Reader WJQ comments on the David Brooks column querying college students that Brooks describes as “a generation emerging from the wreckage.”:
The kids Brooks talked to sound like young cultural liberals. They’re the vanguard of our own Cultural Revolution — ready to destroy everyone and everything to advance a cause they can’t even adequately describe. I live and work among them. Everything they’re really angry about (racism, police brutality, opportunities for economic advancement among women, individual autonomy, gay rights, etc.) is actually better now than it was for previous generations. They just can’t see it because they’ve been educated to believe that society is inherently oppressive, that our foreign policy is based on exploitation, that the history of their country makes it irredeemable, that clear advancements don’t matter because they are done in the service of some shadowy white Christian patriarchy, and that Trump’s presidency justifies all of their biases.
Their parents and grandparents lived through Vietnam, much more tense racial division, rampant police brutality, enormously disruptive economic disasters, far more commonplace discrimination against working women, and the AIDS crisis in the gay community, and (horror of horrors) the election of Ronald Reagan. The liberals in that generation debated what good American society has to offer, decided it offered nothing, and then educated a generation to agree with them.
If, instead of focusing on groups they worry about, Brooks asked them if life is good for white cultural conservatives right now, they’d probably all agree that it is, and that it always has been. Theirs is a culture of grievances, and what Brooks highlights is the unhappy emotional consequence of being so consumed by grievance that you can’t even appreciate near absolute success in every area you profess to care about.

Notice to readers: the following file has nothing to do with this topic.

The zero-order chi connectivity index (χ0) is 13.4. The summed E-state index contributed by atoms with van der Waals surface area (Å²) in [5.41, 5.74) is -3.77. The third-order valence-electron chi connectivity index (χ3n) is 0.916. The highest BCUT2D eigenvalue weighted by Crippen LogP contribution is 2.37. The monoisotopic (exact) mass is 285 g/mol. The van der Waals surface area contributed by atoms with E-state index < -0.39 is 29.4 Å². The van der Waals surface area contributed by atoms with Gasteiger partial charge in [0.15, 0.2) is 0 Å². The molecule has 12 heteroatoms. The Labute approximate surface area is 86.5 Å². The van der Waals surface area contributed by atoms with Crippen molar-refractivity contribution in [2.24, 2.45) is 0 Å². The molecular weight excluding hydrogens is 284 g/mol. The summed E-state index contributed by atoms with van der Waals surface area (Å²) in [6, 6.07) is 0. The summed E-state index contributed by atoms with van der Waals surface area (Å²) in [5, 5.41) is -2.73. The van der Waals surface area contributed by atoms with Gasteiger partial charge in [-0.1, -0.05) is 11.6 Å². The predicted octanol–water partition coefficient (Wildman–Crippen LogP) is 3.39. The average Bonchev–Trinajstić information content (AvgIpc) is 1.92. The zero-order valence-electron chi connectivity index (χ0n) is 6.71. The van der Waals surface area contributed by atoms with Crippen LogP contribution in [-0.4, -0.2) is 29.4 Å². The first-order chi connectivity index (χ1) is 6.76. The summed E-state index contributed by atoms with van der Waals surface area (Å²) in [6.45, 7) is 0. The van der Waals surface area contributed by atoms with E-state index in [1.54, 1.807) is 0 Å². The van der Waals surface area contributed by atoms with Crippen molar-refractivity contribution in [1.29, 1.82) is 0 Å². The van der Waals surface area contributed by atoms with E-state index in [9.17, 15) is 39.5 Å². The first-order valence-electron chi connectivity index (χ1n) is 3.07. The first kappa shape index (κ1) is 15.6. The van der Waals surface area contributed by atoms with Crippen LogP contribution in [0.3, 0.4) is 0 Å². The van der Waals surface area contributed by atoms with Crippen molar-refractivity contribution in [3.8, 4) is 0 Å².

I’m a young cultural conservative who is attracted to the Benedict Option, and I don’t agree with these people about anything. I think there is a coherent American culture, but that these kids and their educators are taking a sledge hammer to it. Racism, police misconduct, sexism, anti-gay bigotry, American blindness to human rights tragedies of its own making, and economic mobility are all smaller problems today than they were a generation or two ago. It’s not perfect, but I haven’t seen any metric the left cares about that convinces me it was better a generation or two ago.
The real challenge for cultural conservatives, and this blog struggles with this every day, is to not succumb to the temptation of this grievance culture even as we recognize that we’re being pushed aside. These people can’t even appreciate near total victory in culture and politics. We should remain more grounded.
I’ll bet that if Brooks interviewed young cultural conservatives he’d hear a lot about the ways education and culture have failed, but he’d also hear less despondency. People who know where they stand on first principles, particularly those who are grounded in faith, don’t need society to constantly validate their convictions. People who are unmoored do.